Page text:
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I must confess that, over the past year, I’ve taken immersing myself in the movies at the core of The Moviegoer’s Guide to the Future rather seriously — perhaps too seriously! Of course, I’ve watched the movies many, many times. But I’ve also been submersed in their soundtracks; often in the hope of getting inspiration ...

The post The Sounds of the Moviegoer’s Guide to the Future appeared first on 2020 SCIENCE.

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2020 Science by Andrew Maynard - 1w ago

In 2004, the academic and medical doctor Anjan Chatterjee wrote a review of what he termed “Cosmetic Neurology”.[1] He was far from the first person to write about the emergence and ethics of cognitive enhancers, but the piece caught my attention because of the unusualness of its title.

Chatterjee’s title has its roots in cosmetic surgery, an area fraught with medical angst as surgeons weigh up the pros and cons of desirable but physiologically unnecessary surgical interventions. Through the article, Chatterjee grapples with similar challenges as he weighs up the benefits and downsides of treatments that don’t cure disease, but extend abilities.

The post Nootropics appeared first on 2020 SCIENCE.

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This is an excerpt from the current draft of The Moviegoer’s Guide to the Future chapter on the movie Minority Report. Much of the chapter focuses on attempts to use science and technology to predict criminal behavior, and the deeply questionable ethics this quickly gets us into. This section sets the scene before getting into ...

The post The “Science” of Predicting Bad Behavior appeared first on 2020 SCIENCE.

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Not everyone aspires to getting a PhD. But for those who do, pursuing one should be the pinnacle of their educational experience. Yet for many graduate students, studying for their doctoral degree turns into nightmare that continues to haunt them long after they’ve left university. And the reason is surprisingly simple; as a PhD student, ...

The post We need to make the PhD system more student-supportive and student-centric appeared first on 2020 SCIENCE.

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As The Moviegoer’s Guide to the Future book comes together over the next few weeks, I thought it would be interesting to post excerpts from the early drafts. These will change during editing — drastically so in some cases I suspect. But they might pique your interest, and give you a sense of the flavor ...

The post Th Moviegoer’s Guide to the Future: Beginnings appeared first on 2020 SCIENCE.

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In case you missed it, Elon Musk called BS on the field of nanotechnology last week. The ensuing Twitter spat was admittedly rather small on the grand scale of things. But it did throw up an important question: just what is nanotech, and where does the BS end and the science begin? I have a ...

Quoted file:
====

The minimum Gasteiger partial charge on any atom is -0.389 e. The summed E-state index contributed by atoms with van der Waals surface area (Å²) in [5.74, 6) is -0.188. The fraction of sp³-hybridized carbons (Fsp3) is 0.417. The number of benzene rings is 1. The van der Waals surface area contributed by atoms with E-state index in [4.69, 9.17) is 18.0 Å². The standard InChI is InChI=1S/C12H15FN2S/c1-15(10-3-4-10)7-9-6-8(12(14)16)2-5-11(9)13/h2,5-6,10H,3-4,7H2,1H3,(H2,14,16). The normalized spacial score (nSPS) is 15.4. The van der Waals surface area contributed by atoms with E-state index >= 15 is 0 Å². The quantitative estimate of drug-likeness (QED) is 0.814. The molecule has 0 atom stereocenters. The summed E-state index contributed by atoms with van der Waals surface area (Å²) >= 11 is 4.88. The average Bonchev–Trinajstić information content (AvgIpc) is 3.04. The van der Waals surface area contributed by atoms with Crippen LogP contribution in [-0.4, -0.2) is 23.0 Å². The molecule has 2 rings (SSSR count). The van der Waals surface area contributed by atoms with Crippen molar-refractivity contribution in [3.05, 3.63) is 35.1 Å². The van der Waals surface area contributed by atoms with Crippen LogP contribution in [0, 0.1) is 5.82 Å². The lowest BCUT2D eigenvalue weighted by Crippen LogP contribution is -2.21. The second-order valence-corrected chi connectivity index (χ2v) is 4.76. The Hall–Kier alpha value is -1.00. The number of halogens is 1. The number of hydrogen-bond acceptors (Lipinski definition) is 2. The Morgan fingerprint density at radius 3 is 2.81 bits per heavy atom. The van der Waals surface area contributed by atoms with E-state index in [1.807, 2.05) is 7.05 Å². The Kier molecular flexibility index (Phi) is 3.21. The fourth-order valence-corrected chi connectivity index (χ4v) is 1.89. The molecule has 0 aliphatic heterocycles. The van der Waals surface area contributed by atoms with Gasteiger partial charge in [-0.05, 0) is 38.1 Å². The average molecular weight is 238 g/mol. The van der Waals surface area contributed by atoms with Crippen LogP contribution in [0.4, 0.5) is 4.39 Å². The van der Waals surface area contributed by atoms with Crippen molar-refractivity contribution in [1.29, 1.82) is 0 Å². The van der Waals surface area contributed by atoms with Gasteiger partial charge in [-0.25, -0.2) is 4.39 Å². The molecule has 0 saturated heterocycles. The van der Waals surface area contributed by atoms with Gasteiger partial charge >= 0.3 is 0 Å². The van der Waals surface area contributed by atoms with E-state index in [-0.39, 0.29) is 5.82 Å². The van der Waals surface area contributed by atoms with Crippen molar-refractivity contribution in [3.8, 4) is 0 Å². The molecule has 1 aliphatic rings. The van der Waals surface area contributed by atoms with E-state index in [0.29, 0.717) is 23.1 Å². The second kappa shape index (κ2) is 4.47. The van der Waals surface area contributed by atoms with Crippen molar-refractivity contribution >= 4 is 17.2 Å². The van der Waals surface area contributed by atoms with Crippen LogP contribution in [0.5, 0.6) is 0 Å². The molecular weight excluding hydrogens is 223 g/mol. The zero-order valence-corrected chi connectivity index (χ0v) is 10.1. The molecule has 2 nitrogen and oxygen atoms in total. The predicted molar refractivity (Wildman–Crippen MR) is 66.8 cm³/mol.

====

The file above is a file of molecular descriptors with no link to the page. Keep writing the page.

The post The BS and the Science of Nanotechnology appeared first on 2020 SCIENCE.

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The big news is that I’ve just signed a book deal with the publisher Mango! The working title for the book is The Moviegoer’s Guide to the Future (although I suspect that’ll change), and it’s going to be a roller coaster ride through emerging technologies, societal risks and benefits, responsible innovation, the fourth industrial revolution, ...

The post I just signed a book deal – The Moviegoer’s Guide to the Future’s happening! appeared first on 2020 SCIENCE.

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Andrew Maynard, Arizona State University; Jameson Wetmore, Arizona State University, and Thaddeus R. Miller, Arizona State University On Sunday evening, March 18, an Uber SUV hit and killed a pedestrian in the Arizona city of Tempe. In a place where vehicle-related pedestrian fatalities are unfortunately a regular occurrence, this shouldn’t have stood out as particularly ...

The post After Tempe fatality, self-driving car developers must engage with public now or risk rejection appeared first on 2020 SCIENCE.

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Graphene is something of a celebrity in the world of nanoscale materials. Isolated in 2004 by Nobel Prize winners Andre Geim and Konstantin Novoselov, these ultrathin sheets of carbon atoms are already finding novel uses in areas like electronics, high-efficiency heating systems, water purification technologies and even golf balls. According to recent research published in ...

The post Eager to dye your hair with ‘nontoxic’ graphene nanoparticles? Not so fast! appeared first on 2020 SCIENCE.

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To unpack some of the challenges around the risks and benefits Artificial Intelligence, Risk Bites has a 5 minute introduction to ten potential risks of AI we should probably be thinking about now

The post 10 potential risks of artificial intelligence we should probably be thinking about now appeared first on 2020 SCIENCE.

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